“The surgical environment is in my blood,” said Sanchez. “I love knowing that I can help make a difference in someone’s life and get them back on their feet and back to good health.”

So, as one can imagine, Sanchez was nervous making the transition to the classroom as an instructor. But according to one former student and current colleague, it was the best decision he could have made.

Former Surgical Technology student and TSTC Surgical Technology Senior Instructor Anna San Pedro said she calls Sanchez her teacher, boss and big brother. She also said she considers him one of her best friends.

“As an instructor, he was challenging and always demanded the best from me and my peers,” she recalled. “He always made sure that we were prepared and focused or we would be sent home until we were ready to learn.”

She added that it was his discipline and strict ways that influenced her success in a large way.

“He has been the greatest influence in my studies and profession. He sets the bar high for everybody,” said San Pedro. “It’s been great having a teacher and a boss who is engaging, makes work fun and allows me to grow. I tell him he can never retire.”

Sanchez said sooner or later he will retire to do some traveling and spend time with his children and grandkids, but he will take with him the most rewarding part of his job, and that is seeing his students, like San Pedro, succeed.

“TSTC is a great place to work. It has given me the opportunity to help shape lives,” he said. “From supportive administrators to colleagues that become family, it has all been possible and that’s because this was the best career move for me.”

TSTC Vocational Nursing Graduates Celebrated

(HARLINGEN) – Family and friends gathered at the Texas State Technical College Cultural Arts Center recently to honor and celebrate their loved ones’ success during the annual TSTC Vocational Nursing Pinning Ceremony.

“This is a special night full of tradition,” said Nicki Cone, TSTC vice president of Instructional Support. “I commend these students for choosing the profession of caring for others. And on behalf of the TSTC administration, we want to thank these students for everything they do and will do.”

The Vocational Nursing Pinning Ceremony is held twice a year during the fall and summer semesters and is described by TSTC Vocational Nursing Program Director Adriana Hinojosa-Vassberg as the rite of passage into the profession.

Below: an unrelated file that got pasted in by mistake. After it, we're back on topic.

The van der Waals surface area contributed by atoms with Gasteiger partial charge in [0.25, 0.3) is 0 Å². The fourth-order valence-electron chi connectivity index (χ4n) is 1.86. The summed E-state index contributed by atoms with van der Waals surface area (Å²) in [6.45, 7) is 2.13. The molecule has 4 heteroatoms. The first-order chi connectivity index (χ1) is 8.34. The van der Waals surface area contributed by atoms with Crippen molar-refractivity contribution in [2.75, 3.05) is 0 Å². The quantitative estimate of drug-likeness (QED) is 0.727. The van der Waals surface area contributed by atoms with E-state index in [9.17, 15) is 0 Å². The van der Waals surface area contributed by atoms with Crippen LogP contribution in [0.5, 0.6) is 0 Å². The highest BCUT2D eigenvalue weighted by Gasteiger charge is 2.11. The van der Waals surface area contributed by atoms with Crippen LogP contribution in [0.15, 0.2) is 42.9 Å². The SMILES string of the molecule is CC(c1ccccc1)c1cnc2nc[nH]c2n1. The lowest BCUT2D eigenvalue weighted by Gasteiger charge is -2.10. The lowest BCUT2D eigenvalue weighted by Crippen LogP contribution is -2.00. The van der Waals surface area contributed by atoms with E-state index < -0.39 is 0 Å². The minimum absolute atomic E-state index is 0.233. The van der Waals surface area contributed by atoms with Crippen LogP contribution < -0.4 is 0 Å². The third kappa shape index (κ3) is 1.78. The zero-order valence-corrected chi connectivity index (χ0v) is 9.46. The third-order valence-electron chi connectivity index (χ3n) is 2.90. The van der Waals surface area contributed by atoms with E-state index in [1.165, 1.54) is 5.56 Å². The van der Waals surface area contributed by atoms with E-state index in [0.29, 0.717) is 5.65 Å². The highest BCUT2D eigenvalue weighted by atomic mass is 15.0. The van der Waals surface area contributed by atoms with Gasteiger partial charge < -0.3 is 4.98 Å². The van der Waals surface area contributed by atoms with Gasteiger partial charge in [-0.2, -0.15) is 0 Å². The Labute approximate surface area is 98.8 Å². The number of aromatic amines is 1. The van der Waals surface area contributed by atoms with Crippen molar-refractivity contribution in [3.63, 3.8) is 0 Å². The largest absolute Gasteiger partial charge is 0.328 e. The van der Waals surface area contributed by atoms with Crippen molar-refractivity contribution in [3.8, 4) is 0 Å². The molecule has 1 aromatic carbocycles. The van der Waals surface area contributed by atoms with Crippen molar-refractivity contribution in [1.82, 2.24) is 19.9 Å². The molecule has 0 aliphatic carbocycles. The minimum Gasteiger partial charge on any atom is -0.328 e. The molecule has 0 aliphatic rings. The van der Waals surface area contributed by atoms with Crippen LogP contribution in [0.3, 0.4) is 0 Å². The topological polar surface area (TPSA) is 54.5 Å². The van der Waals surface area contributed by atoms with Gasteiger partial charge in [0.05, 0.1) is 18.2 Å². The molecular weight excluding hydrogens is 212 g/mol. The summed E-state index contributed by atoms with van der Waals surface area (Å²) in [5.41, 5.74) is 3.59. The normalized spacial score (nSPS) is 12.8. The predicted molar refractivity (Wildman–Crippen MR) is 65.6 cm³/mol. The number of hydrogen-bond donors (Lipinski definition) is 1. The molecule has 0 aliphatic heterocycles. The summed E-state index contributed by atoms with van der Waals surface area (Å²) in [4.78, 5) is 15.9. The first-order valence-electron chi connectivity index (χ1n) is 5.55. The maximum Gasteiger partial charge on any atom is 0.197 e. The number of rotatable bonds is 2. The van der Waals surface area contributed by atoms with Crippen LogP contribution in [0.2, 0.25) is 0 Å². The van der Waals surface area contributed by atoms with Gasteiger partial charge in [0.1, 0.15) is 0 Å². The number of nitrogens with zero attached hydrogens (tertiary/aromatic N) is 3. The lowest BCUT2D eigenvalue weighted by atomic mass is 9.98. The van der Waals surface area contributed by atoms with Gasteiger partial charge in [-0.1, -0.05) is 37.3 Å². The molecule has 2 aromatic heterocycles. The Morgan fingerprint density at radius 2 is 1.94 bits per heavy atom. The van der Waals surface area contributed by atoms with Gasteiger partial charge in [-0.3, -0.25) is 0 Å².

“Tonight we passed the light of knowledge to our graduate nurses,” said Hinojosa-Vassberg. “And we capped them and pinned them, which symbolizes the helmet and shield they need as they enter into a battle of fighting illness and caring for patients.”

This semester 16 graduate nurses were presented with their pins and caps. These same students will also graduate from TSTC later this month during the college’s commencement ceremony.

“We have endured and conquered the challenges of this program and of life,” said class valedictorian Sylvia Espinosa during her address. “Nursing is like riding a bike — except the bike and everything around you is on fire.”TSTC Vocational Nursing Graduates

Espinosa ended her speech with a huge thank you to her instructor, classmates, and friends and family.

“There’s a special bond that this class shares,” she said. “Along with the support from instructors and my family, this is what helped me get through nursing school.”

Salutatorian Miranda Rodriguez shared the same sentiment.

“We can finally see the light at the end of the tunnel,” said Rodriguez. “But all of this was only achievable because of the support from my classmates, instructors and especially my family. This is as much your celebration as it is ours.”

For many, however, the light at the end of the tunnel is really a new beginning. When TSTC’s registered nursing program begins in the fall, some of the students will be returning to earn an associate degree in nursing, a path that is all too familiar to guest speaker, registered nurse and TSTC alumna Sarah Rodriguez.

“Welcome to the fellowship of nurses. We are an elite association who have and will dedicate our lives to others,” Rodriguez told the graduates. “But it’s also the time to become lifelong learners. Don’t let the momentum stop. Celebrate your achievement tonight, but expand your knowledge beginning tomorrow.”

Rodriguez is from the TSTC vocational nursing class of 2012. She received her bachelor’s degree in nursing in 2014 and currently is working on her master’s degree to become a nurse practitioner. She is employed with Knapp Medical Center in Weslaco.

The capping and pinning ceremony also included a candle lighting ceremony, the reading of the nursing Nightingale Pledge, a presentation of Vocational Nursing Club officer awards, and special recognitions for the class’ top students.

“I’m so proud of my students, and I’m honored to be celebrating them tonight,” said Hinojosa-Vassberg. “This is a challenging career, but they have all worked very hard to get to where they are today.”

For more information on TSTC’s Vocational and Registered Nursing programs, visit tstc.edu.